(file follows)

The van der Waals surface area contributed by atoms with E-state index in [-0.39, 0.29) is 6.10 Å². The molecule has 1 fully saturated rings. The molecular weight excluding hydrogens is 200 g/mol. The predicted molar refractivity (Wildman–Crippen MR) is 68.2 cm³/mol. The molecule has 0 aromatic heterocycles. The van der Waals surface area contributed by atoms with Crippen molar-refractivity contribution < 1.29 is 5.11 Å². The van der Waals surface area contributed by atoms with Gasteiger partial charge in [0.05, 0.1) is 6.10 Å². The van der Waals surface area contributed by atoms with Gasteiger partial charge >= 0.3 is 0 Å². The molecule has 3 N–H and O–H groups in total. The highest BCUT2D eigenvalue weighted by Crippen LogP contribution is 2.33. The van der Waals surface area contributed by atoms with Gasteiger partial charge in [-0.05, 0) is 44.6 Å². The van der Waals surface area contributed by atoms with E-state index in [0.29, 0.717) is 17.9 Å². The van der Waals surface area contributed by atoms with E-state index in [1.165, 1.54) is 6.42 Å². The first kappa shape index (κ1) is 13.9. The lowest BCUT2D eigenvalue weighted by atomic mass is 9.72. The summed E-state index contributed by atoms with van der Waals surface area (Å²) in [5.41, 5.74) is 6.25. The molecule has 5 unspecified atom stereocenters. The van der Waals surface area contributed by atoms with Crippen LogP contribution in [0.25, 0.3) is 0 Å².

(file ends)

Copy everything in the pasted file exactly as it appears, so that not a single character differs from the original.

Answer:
The van der Waals surface area contributed by atoms with E-state index in [-0.39, 0.29) is 6.10 Å². The molecule has 1 fully saturated rings. The molecular weight excluding hydrogens is 200 g/mol. The predicted molar refractivity (Wildman–Crippen MR) is 68.2 cm³/mol. The molecule has 0 aromatic heterocycles. The van der Waals surface area contributed by atoms with Crippen molar-refractivity contribution < 1.29 is 5.11 Å². The van der Waals surface area contributed by atoms with Gasteiger partial charge in [0.05, 0.1) is 6.10 Å². The van der Waals surface area contributed by atoms with Gasteiger partial charge >= 0.3 is 0 Å². The molecule has 3 N–H and O–H groups in total. The highest BCUT2D eigenvalue weighted by Crippen LogP contribution is 2.33. The van der Waals surface area contributed by atoms with Gasteiger partial charge in [-0.05, 0) is 44.6 Å². The van der Waals surface area contributed by atoms with E-state index in [0.29, 0.717) is 17.9 Å². The van der Waals surface area contributed by atoms with E-state index in [1.165, 1.54) is 6.42 Å². The first kappa shape index (κ1) is 13.9. The lowest BCUT2D eigenvalue weighted by atomic mass is 9.72. The summed E-state index contributed by atoms with van der Waals surface area (Å²) in [5.41, 5.74) is 6.25. The molecule has 5 unspecified atom stereocenters. The van der Waals surface area contributed by atoms with Crippen LogP contribution in [0.25, 0.3) is 0 Å².